67 min.

Feature 062

In Search of the Castaways

November 14, 1962

Reissued 1970


With good reason to believe that Captain Grant, skipper of the S.S. Brittania, is still alive, Lord Glenarvan, owner of the Steam Navigation Company, sets out to rescue him. Aboard his ship are Grant’s daughter and son as well as their companion, a Frenchman named Jacques Paganel. A series of hair-raising incidents as they travel the 37th parallel, including surviving an earthquake, flood, and attack by a giant condor, adds up to exciting adventure. In Australia, they team up with a former member of Grant’s crew, Thomas Ayerton, who turns out to be a gunrunner who had set Grant adrift. Eventually, in New Zealand the children manage to outwit him and rescue Grant.

Based on the story by Jules Verne.

98 min. Directed by Robert Stevenson.

Feature 063

Son of Flubber

January 18, 1963

The unpredictable Ned Brainard continues his scientific ventures at Medfield College. The professor’s use of a Flubber byproduct, his efforts in controlling the weather with “dry rain”, and his assistant’s discovery of Flubber-gas results in a series of climatic incidents that add up to a hilarious finale.

Sequel to The Absent-Minded Professor (1961).

Filmed in black-and-white.

102 min. Directed by Robert Stevenson.

Feature 064

Miracle of the White Stallion

March 29, 1963

True story of how Colonel Alois Podhajsky, director of Vienna’s world-famous Spanish Riding School, saves the school and its beautiful Lipizzan white horses during World War II. When the bombs start falling on Vienna near the end of the war, Podhajsky secretly defies the Nazis and smuggles the marvelous performing white stallions into rural St. Martin. Meanwhile, the Lipizzan mares, on which the future of the breed depend, are in Czechoslovakia in the path of the advancing Russians who are slaughtering all livestock coming into their hands. Under the direct order of General Patton, an expert horseman, the mares are rescued, reunited with the stallions, and both the Lipizzans and the Spanish Riding School are saved for prosterity.

Based on the book “The Dancing White Horses of Vienna” by Colonel Podhajsky.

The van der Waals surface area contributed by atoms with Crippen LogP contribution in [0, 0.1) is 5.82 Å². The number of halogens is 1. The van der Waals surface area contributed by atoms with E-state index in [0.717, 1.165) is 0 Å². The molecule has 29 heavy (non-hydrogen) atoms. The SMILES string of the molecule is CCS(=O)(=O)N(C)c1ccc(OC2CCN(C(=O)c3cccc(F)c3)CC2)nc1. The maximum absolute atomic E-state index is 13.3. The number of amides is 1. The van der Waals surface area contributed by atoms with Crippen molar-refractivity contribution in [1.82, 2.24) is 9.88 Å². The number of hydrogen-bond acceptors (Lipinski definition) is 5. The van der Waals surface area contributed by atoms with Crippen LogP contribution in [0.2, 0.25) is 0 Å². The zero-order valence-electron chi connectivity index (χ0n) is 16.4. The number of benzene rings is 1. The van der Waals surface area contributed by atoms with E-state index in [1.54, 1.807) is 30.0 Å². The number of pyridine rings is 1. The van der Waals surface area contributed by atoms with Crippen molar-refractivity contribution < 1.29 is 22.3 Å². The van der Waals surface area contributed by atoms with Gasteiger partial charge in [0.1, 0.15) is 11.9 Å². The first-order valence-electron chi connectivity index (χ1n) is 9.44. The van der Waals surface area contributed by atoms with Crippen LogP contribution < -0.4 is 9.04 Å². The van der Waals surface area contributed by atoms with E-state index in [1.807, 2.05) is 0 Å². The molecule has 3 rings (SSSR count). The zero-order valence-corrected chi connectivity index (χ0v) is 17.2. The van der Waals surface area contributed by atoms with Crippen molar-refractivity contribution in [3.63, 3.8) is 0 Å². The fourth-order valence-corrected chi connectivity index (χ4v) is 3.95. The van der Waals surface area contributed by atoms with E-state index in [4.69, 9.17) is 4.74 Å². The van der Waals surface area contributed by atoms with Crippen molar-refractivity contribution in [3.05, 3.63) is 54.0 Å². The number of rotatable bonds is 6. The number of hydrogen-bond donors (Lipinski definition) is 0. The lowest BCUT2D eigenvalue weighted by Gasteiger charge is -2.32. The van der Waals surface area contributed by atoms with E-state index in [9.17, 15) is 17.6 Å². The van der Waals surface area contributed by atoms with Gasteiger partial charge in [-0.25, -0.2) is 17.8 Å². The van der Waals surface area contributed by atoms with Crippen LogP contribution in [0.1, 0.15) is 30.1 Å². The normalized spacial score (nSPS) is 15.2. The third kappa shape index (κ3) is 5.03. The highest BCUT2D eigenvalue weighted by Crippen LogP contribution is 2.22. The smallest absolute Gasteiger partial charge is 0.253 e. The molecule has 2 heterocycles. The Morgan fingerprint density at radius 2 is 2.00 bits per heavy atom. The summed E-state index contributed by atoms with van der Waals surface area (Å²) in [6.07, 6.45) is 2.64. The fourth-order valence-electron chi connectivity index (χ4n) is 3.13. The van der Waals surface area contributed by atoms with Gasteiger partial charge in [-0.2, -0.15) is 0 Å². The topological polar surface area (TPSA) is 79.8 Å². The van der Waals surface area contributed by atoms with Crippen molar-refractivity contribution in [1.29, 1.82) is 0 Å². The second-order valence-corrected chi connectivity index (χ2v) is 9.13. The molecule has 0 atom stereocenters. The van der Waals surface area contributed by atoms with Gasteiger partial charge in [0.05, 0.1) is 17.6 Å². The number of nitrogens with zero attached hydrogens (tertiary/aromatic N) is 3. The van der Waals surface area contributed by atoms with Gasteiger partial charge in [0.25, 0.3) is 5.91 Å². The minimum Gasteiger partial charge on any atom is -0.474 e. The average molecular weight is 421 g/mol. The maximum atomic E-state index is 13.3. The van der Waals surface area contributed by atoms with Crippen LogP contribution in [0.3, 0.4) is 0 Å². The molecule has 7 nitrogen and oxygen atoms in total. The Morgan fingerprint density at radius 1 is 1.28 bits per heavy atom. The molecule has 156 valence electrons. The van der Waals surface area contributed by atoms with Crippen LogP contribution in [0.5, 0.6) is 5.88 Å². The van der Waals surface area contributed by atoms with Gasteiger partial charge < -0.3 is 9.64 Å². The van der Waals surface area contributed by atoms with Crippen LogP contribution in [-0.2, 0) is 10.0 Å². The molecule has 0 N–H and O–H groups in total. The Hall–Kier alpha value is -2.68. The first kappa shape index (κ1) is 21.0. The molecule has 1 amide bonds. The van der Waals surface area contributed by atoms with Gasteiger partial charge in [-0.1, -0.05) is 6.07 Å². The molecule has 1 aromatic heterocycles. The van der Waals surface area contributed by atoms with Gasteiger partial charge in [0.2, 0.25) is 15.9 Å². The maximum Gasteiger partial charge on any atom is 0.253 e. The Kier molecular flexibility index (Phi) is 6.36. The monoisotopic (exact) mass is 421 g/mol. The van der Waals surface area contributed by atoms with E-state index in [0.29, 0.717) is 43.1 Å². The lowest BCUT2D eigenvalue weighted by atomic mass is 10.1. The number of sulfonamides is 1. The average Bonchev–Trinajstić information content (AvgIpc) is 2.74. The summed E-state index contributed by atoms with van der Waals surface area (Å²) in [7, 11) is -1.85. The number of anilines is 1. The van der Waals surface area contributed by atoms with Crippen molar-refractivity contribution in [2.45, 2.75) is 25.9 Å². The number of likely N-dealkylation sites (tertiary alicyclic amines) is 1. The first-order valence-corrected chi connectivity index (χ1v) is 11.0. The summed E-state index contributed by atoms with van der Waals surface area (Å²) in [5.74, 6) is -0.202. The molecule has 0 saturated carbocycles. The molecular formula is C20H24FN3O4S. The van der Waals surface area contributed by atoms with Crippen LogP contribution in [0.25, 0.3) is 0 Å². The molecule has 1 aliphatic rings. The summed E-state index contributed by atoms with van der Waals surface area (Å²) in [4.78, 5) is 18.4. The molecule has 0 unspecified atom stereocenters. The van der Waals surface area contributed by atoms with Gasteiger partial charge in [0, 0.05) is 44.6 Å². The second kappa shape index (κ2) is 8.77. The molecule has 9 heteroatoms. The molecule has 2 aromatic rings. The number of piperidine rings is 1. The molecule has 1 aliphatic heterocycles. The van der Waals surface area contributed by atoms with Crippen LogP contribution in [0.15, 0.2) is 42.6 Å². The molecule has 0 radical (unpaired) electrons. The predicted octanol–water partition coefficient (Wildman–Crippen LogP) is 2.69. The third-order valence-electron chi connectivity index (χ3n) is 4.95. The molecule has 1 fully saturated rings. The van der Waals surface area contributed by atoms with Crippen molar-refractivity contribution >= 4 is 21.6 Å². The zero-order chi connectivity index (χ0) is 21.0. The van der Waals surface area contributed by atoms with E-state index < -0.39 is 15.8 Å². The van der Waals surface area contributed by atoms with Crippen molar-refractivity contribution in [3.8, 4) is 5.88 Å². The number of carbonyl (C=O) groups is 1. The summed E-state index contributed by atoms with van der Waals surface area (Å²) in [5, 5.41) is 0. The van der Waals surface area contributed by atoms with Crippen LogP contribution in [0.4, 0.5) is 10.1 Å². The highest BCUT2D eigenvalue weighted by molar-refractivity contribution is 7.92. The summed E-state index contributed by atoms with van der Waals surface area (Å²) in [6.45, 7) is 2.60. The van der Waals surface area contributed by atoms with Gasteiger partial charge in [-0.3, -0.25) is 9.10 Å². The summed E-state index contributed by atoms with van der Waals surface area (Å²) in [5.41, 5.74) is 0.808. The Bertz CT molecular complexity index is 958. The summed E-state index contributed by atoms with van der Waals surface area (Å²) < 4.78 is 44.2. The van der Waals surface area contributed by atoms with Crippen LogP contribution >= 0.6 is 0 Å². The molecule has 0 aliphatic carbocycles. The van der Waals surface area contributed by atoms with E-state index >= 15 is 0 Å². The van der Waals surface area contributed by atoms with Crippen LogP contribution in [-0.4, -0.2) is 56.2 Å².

118 min. Directed by Arthur Hiller.

Feature 065

Savage Sam
June 01, 1963

Travis, now 18, and Arliss, 12, are alone at the homestead while their parents are away. Bud Searcy arrives with Lisbeth, his 16-year-old-daughter, to announce the presence of marauding Indians in the vicinity while Arliss and his beloved dog, Savage Sam, a son of the famous hound dog, Old Yeller, are out hunting. Travis and Lisbeth locate him just as the Indians appear. The kids are taken prisoner and the Indians take off on their trek back to their distant village. Savage Sam, who had been knocked on his head by one of the braves and left for dead, now comes to life. It is he who leads Beck Coates, the boys’ uncle, and a party of men on the trail of the Indians. After a wild chase of several days duration, Savage Sam leads the rescue party to the campout of the warriors, and after a furious battle, Arliss, Travis, and Lisbeth are rescued.

Sequel to Old Yeller (1957).

Based on the book by Fred Gipson.

103 min. Directed by Norman Tokar.

Feature 066

Summer Magic

July 07, 1963

The film tells the story of how the recently widowed Margaret Carey and her brood of three lively children, Nancy, Peter, and Gilly, left almost penniless when her late husband’s investments prove worthless, leave their lovely Boston home to make a new life in a quaint rural town in Maine. Osh Popham, the local postmaster, sets them up in an empty home owned by the mysterious Mr. Hamilton, who turns up only to fall in love with Nancy. When their snobbish cousin, Julia, comes to visit, she too soon becomes one of the family, and falls in love with the new schoolteacher, Charles Bryan.

Based on the novel “Mother Carey’s Chickens” by Kate Douglas Wiggin.

109 min. Directed by James Neilson.

Feature 067

The Incredible Journey

October 30, 1963

Reissued 1969

This is the story of the 200-mile trek across the wilds of Canada by three inseparable animal friends in search of their beloved owners, a family who has gone to Europe, leaving the animals with a friend. After hardship, danger, and near-fatal accidents, together with some moving encounters with friendly humans, the two dogs, Bodger and Luath, and a cat, Tao, complete their incredible journey and have a joyful reunion with their owners, who have returned from their own journey and have come to believe their beloved pets to be dead.

Based on the best seller by Sheila Burnford.

80 min. Directed by Fletcher Markle.

Feature 068

The Sword in the Stone

December 25, 1963

Reissued 1972